American Dramaturgy: A Critical Re-Appraisal

Peter Hay

"The question is," said Afice, "whether you can make words mean so many different things."--"The question is," said Humpty Dumpty, "which is to be master--that's all."

Lewis Carroll, Alice in Wonderland


I

Ever since Stanislavski it has been accepted wisdom that an actor needs motivation. But if an actor requires a reason for crossing the stage, audiences want to know even more why they should come into the theatre and watch that actor cross the stage. Surprisingly little thought is expended within or outside our theatre on the chain of interrelated questions that need to be answered before the whole dramatic experience makes sense. Dramaturgy, I believe, is a process of making sense both for the production and the audience. A good dramaturg helps to articulate that sense.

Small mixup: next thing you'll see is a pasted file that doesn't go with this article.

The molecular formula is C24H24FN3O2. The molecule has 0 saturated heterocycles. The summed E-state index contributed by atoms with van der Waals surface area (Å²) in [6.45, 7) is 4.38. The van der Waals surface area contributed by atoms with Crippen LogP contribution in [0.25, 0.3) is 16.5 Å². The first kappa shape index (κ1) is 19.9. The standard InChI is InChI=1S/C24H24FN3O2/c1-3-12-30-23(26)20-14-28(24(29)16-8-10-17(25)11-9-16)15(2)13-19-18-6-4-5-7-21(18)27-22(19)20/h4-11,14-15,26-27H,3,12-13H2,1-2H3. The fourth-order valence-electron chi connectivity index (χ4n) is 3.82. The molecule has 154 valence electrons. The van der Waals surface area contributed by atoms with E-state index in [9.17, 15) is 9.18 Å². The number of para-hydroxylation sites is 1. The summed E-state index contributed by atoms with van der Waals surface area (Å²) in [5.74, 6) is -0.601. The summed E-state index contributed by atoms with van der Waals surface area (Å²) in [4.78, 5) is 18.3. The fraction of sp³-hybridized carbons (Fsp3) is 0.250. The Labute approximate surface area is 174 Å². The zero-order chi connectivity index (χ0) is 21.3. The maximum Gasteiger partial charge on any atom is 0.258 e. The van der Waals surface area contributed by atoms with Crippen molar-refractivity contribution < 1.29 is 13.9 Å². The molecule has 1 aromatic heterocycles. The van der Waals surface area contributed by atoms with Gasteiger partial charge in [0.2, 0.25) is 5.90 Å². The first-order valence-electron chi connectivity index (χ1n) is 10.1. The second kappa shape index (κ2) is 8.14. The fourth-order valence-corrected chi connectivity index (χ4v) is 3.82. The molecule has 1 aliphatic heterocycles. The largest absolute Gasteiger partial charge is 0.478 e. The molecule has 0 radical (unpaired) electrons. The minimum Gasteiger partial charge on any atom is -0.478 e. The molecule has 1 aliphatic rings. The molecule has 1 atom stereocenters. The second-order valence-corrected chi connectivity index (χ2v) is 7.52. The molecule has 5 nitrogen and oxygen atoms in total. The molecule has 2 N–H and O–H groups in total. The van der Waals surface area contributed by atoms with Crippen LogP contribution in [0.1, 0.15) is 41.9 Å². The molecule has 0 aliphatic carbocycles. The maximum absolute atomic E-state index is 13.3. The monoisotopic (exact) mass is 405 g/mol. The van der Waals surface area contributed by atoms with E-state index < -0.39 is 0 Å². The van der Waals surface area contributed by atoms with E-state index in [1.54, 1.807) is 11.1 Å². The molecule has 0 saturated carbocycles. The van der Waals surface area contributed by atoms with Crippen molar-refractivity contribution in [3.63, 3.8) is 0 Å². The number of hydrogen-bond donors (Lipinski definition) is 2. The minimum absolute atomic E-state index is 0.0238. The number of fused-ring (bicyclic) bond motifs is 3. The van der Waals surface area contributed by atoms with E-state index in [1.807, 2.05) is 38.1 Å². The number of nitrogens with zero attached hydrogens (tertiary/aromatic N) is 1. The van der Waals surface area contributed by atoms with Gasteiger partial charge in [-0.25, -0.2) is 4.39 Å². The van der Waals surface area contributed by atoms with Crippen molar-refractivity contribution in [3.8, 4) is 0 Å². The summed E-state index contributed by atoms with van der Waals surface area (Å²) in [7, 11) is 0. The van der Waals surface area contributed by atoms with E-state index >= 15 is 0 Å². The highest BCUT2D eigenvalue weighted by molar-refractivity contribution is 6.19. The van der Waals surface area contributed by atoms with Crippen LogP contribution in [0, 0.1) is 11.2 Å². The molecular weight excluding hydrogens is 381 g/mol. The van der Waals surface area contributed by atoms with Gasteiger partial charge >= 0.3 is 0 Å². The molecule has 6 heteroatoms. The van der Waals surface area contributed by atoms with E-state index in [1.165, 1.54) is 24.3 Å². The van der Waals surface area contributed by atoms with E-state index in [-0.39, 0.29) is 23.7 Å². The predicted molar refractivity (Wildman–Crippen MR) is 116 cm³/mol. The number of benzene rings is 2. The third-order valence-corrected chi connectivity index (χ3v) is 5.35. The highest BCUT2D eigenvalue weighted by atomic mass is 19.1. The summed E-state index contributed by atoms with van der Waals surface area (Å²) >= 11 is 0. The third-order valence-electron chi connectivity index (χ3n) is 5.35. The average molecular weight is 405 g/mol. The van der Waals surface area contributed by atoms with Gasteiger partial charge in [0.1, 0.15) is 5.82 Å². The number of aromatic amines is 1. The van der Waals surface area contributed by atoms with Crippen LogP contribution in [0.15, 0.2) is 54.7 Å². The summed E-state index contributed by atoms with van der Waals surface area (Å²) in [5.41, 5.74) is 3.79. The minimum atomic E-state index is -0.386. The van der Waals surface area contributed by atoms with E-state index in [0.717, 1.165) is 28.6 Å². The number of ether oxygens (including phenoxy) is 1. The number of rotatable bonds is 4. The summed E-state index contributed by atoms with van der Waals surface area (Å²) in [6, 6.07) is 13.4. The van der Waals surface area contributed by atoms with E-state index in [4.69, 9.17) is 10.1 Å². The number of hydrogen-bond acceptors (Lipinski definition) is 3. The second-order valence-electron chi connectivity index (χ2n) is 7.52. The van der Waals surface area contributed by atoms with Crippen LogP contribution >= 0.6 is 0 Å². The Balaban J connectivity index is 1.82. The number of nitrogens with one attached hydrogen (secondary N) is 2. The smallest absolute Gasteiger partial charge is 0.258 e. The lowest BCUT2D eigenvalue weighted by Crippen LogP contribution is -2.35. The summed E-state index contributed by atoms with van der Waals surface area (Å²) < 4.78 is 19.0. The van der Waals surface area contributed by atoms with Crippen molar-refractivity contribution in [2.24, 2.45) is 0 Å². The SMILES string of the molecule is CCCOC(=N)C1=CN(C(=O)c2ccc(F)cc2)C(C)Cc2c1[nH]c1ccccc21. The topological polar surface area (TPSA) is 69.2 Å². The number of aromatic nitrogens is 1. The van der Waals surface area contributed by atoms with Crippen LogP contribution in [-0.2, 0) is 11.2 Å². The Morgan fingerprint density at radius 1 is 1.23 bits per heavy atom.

Dramaturgy is a term most frequently employed to describe the structure of drama. As such it tends to be regarded as a mortician's tool, because most structural analysis is done on dead plays in the study or in classrooms. The theatre employs its share of anti-intellectuals who stamp everything they are too lazy to understand as academic. On the other side there arejust as many theatre people who get overwhelmed by academic theories and scholarship, because research is a more tangible form of activity--and more easily understood by actors--than thinking. People on both sides often forget that the purpose of dissecting a corpse is to learn what to do with the live body.

There seems to be a problem of finding an adequate definition in the English-language theatre for dramaturgy and the role of the dramaturg. When I was the first "dramaturge" at a

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